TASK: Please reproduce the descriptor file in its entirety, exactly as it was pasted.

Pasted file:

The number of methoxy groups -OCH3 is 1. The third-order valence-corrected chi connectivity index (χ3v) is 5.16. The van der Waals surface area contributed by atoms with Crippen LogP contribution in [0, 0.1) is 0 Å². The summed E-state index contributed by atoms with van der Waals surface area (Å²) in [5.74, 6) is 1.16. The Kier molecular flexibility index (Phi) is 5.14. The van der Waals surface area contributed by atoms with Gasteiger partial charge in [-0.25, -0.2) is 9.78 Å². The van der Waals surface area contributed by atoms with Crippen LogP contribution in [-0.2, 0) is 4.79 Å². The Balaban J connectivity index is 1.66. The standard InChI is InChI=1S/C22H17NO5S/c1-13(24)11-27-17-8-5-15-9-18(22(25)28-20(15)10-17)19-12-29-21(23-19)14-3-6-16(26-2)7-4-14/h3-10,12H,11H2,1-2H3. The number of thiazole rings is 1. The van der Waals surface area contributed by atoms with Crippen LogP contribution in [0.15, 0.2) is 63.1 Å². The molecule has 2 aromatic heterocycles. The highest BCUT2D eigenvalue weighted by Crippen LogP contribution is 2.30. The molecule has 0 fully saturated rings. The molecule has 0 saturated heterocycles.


The number of methoxy groups -OCH3 is 1. The third-order valence-corrected chi connectivity index (χ3v) is 5.16. The van der Waals surface area contributed by atoms with Crippen LogP contribution in [0, 0.1) is 0 Å². The summed E-state index contributed by atoms with van der Waals surface area (Å²) in [5.74, 6) is 1.16. The Kier molecular flexibility index (Phi) is 5.14. The van der Waals surface area contributed by atoms with Gasteiger partial charge in [-0.25, -0.2) is 9.78 Å². The van der Waals surface area contributed by atoms with Crippen LogP contribution in [-0.2, 0) is 4.79 Å². The Balaban J connectivity index is 1.66. The standard InChI is InChI=1S/C22H17NO5S/c1-13(24)11-27-17-8-5-15-9-18(22(25)28-20(15)10-17)19-12-29-21(23-19)14-3-6-16(26-2)7-4-14/h3-10,12H,11H2,1-2H3. The number of thiazole rings is 1. The van der Waals surface area contributed by atoms with Crippen LogP contribution in [0.15, 0.2) is 63.1 Å². The molecule has 2 aromatic heterocycles. The highest BCUT2D eigenvalue weighted by Crippen LogP contribution is 2.30. The molecule has 0 fully saturated rings. The molecule has 0 saturated heterocycles.